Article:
White Snakeroot

Eupatorium rugosum

Asteraceae (Sunflower Family)


White snakeroot is an erect, opposite-branching, herbaceous perennial growing to 1 to 4 feet tall. It arises from a fibrous root crown that may have short rhizomes. The slender, round stems tend to be purplish, especially when growing in the open.

The opposite leaves have three distinct veins and coarsely toothed margins. Small clusters of white flowers are produced at the ends of the branches.


White snakeroot is most frequently found in wooded areas, but may persist after clearing.

Dense population are found on the floors, slopes and walls of hill country canyons with northern exposures. These plants are found in the east, southeast and north central Texas.

Toxic Agent

The toxic agent of white snakeroot is tremetone, which affects all animals, including humans. It is effeciently passed into the milk, which protects the lactating female but poisons the young.

Most white snakeroot poisonings in Texas occour in sheep and especially in goats, where the lethal dose is only about .5 percent of an animal's body weight. Tremetone degradesas the plants dry, so plants in hay are less hazardous than the green plant.

Animals raised in pastures with the plant avoid it and are seldom poisoned. Introducing naive goats to the plant in the spring has caused death losses of more than 90 percent.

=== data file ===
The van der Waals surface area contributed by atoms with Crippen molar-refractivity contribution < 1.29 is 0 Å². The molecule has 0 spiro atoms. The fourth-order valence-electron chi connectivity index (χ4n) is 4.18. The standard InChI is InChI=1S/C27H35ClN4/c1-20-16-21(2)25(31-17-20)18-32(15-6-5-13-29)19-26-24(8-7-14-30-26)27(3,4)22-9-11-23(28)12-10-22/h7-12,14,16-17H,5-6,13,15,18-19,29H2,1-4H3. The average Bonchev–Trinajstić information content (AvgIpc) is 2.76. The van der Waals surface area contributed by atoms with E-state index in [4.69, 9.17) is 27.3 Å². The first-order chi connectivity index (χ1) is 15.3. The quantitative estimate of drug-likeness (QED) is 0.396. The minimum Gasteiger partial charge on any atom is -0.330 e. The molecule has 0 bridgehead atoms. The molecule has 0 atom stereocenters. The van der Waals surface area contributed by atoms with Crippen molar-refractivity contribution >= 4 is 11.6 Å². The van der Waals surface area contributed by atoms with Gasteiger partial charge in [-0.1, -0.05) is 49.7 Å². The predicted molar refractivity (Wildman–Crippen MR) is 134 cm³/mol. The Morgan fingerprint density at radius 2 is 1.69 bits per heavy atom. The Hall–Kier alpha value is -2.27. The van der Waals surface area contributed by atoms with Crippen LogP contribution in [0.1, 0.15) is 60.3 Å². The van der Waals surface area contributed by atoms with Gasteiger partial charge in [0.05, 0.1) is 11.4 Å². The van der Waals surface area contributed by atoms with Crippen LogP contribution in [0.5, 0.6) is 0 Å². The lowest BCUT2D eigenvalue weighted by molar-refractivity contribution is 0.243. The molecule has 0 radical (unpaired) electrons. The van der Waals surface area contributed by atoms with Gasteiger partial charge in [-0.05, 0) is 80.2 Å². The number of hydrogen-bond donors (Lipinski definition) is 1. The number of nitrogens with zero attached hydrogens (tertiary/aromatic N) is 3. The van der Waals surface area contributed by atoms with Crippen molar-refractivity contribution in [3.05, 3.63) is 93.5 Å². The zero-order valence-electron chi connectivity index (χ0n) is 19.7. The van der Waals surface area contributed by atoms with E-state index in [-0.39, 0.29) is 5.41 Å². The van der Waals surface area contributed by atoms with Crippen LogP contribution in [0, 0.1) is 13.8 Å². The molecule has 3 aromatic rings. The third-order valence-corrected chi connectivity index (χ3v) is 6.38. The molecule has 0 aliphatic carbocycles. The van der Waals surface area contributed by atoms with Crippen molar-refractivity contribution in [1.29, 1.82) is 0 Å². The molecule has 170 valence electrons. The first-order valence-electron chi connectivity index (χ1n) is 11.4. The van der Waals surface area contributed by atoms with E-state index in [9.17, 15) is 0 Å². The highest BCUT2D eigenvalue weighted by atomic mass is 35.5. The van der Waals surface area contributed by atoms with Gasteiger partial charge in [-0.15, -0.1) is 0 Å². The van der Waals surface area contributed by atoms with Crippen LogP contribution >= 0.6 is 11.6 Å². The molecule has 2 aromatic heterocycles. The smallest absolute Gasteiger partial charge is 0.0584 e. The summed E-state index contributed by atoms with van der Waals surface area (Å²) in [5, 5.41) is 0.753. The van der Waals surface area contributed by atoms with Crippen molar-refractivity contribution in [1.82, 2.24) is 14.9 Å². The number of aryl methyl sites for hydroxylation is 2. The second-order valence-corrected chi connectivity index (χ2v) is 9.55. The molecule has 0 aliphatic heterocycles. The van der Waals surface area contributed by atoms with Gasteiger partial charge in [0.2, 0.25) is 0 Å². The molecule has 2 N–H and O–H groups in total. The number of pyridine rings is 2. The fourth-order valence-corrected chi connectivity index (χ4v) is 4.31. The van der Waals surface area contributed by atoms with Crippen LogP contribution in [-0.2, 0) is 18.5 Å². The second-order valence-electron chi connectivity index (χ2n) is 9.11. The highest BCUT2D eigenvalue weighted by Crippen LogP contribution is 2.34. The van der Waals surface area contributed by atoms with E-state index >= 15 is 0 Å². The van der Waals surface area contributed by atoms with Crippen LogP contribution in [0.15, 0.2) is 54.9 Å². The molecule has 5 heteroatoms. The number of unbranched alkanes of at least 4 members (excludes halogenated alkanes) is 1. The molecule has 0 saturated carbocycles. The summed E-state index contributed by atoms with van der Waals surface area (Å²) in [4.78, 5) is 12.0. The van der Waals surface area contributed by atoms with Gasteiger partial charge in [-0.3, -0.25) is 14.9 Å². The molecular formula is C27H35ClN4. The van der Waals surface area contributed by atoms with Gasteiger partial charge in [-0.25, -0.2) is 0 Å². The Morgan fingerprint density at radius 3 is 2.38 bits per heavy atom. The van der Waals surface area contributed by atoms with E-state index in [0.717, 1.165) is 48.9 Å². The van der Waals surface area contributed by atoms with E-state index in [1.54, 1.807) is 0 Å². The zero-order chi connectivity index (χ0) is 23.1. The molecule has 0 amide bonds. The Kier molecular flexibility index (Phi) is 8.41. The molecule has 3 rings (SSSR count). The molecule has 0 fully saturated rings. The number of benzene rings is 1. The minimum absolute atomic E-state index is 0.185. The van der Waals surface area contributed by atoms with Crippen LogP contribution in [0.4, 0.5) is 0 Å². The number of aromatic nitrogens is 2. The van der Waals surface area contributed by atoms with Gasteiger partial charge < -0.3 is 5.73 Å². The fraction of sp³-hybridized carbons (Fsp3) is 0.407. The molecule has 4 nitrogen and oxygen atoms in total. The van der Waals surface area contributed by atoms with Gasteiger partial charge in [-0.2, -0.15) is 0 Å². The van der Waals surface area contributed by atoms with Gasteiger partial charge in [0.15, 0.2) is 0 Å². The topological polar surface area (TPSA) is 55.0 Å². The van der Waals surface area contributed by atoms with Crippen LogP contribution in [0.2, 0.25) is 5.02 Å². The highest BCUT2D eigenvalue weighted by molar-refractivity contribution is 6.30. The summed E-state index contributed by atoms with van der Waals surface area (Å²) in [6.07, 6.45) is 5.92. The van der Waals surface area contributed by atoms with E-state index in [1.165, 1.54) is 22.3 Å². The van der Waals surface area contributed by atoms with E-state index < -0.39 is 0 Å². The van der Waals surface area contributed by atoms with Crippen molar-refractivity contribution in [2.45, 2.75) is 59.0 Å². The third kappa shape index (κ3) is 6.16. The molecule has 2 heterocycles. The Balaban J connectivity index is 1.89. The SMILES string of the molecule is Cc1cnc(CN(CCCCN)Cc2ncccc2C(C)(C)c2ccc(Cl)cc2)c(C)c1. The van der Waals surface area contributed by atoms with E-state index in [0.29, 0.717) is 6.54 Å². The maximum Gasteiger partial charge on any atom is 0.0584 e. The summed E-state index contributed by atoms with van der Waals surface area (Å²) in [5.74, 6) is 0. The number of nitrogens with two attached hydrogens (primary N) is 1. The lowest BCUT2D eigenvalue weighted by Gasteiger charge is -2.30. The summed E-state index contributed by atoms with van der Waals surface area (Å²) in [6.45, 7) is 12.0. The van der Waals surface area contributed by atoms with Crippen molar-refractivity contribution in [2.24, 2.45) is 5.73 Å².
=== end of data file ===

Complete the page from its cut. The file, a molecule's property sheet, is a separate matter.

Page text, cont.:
Signs of Livestock Ingestion

Clinical signs of snakeroot poisoning, although similar, vary with the species affected. Signs in sheep and goats are predominately those of liver failure:

  • Depression
  • Weakness
  • head pressing
  • Slight muscle tremors after excercise
  • Coma
  • Daeeth in 1 to 5 days

In cattkle, the signs include:

  • Listlessness
  • Stiff movements
  • Severe muscle tremors after exercise
  • Coma
  • Death in 3 to 21 days

Horses show clinical signs similar to those of cattle except that there are also some signs related to disrupted cardiac function (abnormal heart rate, jugular distension and ventral edema), and death can occur in 1 to 2 days.

Management Strategies

Goats naive to white snakeroot should never be allowed access to it except in midwinter when there are no green plants.

Cattle and horses should not be forced to consume the plant because of poor range condition. Many cattle showing signs of tremors will recover if they are moved from contaminated pastures and allowed to remain quiet with as Little disturbance as possible.